I know, it’s improbable. But I have never seen another film that so successfully puts the bleak, no-budget rock and roll tour life onto the screen or one that so deftly captures the “out with the old, in with the new” moment in time when punk threatened to make metal obsolete. The film was made in Vancouver and Pennsylvania, and a cold, wet, overcast mood permeates practically every frame. If it sounds dismal, it should. The majority of life in a tour bus (or van, or car) is dismal. The Fabulous Stains nails that feeling perfectly.
The heart and soul of the film is the statement that Corinne wants the Stains to make. This is where the film gets into spooky precognition of the Riot Grrrl/third wave of the punk scene, with its strong feminist message. Lines like, “I think every citizen should be given a guitar on her sixteenth birthday,” and “They [men] have such big plans for the future, but those plans don’t include us. So what does that make you? Just another girl lining up to die.” Or at the pivotal moment of the film, “I’m perfect! But no one in this shithole gets me, because I don’t put out!”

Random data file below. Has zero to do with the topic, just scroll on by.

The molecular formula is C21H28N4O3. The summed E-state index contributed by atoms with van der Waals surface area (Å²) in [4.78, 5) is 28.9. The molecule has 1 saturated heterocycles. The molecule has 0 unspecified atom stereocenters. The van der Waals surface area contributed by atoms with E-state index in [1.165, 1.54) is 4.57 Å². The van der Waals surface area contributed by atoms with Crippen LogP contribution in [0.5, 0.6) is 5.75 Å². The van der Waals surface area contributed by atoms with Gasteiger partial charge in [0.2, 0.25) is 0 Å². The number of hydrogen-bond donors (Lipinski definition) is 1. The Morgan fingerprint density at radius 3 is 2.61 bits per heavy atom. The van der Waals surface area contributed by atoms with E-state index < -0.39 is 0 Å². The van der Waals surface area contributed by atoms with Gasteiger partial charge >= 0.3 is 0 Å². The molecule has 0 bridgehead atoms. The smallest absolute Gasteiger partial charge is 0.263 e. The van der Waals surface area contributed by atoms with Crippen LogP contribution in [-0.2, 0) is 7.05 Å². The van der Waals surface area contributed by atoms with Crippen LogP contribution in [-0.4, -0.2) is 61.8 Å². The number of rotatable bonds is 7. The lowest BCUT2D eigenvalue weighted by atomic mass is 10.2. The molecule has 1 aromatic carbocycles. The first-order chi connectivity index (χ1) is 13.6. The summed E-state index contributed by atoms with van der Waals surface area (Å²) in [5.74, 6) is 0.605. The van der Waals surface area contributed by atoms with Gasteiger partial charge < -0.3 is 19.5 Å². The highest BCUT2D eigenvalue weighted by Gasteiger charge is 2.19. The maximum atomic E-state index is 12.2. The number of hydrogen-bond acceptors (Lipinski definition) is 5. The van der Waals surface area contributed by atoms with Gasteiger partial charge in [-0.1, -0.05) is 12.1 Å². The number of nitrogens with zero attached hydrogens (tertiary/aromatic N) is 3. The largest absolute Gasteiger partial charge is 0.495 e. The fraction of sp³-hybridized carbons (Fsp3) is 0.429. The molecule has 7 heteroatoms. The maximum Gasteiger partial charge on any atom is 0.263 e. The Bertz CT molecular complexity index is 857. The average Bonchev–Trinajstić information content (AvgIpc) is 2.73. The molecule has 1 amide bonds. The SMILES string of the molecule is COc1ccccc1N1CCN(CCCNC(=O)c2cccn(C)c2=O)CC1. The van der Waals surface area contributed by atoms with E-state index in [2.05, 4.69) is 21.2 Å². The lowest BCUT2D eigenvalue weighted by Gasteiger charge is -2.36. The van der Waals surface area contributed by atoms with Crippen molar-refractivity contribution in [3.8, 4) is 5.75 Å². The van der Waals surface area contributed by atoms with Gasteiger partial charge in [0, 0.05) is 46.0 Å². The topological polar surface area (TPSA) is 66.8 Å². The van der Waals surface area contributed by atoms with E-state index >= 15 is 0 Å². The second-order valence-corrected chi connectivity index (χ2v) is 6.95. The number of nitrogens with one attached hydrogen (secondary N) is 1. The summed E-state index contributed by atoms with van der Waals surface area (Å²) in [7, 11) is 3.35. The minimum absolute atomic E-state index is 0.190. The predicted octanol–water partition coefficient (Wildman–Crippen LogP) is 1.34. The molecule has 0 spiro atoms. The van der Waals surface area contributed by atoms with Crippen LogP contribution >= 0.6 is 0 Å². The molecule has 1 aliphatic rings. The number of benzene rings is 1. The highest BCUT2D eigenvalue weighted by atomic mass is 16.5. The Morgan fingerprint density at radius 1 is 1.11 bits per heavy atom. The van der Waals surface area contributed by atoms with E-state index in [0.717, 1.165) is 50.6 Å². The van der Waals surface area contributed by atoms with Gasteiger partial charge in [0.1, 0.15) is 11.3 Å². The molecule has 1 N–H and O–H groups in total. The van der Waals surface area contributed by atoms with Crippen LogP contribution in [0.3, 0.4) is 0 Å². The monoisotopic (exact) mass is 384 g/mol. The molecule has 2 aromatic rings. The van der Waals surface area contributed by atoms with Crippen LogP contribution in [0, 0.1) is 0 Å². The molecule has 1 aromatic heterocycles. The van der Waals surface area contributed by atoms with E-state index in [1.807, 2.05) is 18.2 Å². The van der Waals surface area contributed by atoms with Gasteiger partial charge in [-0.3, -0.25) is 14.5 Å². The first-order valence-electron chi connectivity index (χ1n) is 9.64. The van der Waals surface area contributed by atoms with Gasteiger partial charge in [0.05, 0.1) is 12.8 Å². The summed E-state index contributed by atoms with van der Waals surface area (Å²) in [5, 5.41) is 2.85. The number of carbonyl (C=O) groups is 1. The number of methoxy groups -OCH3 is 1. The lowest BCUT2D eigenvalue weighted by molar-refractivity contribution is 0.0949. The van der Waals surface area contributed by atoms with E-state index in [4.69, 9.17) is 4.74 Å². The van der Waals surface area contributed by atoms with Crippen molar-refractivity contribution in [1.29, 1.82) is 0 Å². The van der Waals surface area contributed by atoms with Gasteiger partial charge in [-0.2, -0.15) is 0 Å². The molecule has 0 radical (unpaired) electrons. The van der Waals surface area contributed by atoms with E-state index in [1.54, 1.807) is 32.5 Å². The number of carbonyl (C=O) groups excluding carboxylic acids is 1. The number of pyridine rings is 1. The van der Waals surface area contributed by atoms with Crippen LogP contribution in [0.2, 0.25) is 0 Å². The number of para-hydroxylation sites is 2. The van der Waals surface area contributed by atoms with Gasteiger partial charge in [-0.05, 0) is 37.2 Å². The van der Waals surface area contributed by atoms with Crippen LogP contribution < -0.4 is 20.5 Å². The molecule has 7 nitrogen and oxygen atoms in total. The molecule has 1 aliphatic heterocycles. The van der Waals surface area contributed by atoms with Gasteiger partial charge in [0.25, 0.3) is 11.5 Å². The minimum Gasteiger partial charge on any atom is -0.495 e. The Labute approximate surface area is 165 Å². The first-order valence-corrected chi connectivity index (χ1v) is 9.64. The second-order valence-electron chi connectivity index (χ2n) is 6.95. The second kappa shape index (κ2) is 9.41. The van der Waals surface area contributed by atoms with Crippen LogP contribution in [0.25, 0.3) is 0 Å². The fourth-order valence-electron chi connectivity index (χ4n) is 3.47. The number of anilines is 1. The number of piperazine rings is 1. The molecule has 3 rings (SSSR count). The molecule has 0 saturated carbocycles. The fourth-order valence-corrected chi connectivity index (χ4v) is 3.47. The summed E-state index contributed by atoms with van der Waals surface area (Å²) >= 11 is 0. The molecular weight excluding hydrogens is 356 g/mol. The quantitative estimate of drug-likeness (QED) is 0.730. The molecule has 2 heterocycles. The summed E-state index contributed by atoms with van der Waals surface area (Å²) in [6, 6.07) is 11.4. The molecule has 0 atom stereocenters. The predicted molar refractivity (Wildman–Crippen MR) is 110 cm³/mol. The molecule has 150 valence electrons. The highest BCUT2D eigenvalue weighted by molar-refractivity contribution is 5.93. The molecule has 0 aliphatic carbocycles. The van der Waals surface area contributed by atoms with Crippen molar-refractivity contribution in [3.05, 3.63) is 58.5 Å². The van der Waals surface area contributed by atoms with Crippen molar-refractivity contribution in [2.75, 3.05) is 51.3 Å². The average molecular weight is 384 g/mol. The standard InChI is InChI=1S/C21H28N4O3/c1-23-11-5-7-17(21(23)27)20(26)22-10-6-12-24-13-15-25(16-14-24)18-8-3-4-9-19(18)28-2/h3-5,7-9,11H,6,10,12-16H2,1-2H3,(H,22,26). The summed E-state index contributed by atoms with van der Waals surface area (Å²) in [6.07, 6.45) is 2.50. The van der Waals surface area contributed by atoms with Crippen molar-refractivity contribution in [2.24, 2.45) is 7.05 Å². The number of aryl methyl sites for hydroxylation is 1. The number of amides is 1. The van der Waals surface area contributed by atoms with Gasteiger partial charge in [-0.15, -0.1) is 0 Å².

These are not the kind of things you heard from the actual female bands of the day, I promise you. Remember, this movie was made in the post-Runaways, pre-MTV period, so you have to put yourself back into that time to realize how foreign and entirely out of left field some of this stuff sounded. That Lane was capable of delivering such a believable and powerful performance without ever once crossing over into cringe or cheese territory – at the age of 15! – is really astounding.
So yeah, The Fabulous Stains. You could say I recommend it. Especially if you are old enough to remember those wacky late 70s, early 80s when everything seemed possible. At least until it all collapsed under a blizzard of emptiness, advertising (a.k.a. MTV) and mediocrity.
Even if you’re young and fresh and know full well that those old farts Green Day invented punk rock, it would be worth your while to watch The Fabulous Stains. I remember that I was slightly amused by watching all those old Elvis movies as a kid. That’s what this will be like for you. Another ironic relic that you can smugly consume while maintaining your practiced distance and sense of entitlement and superiority.
Knock yourself out.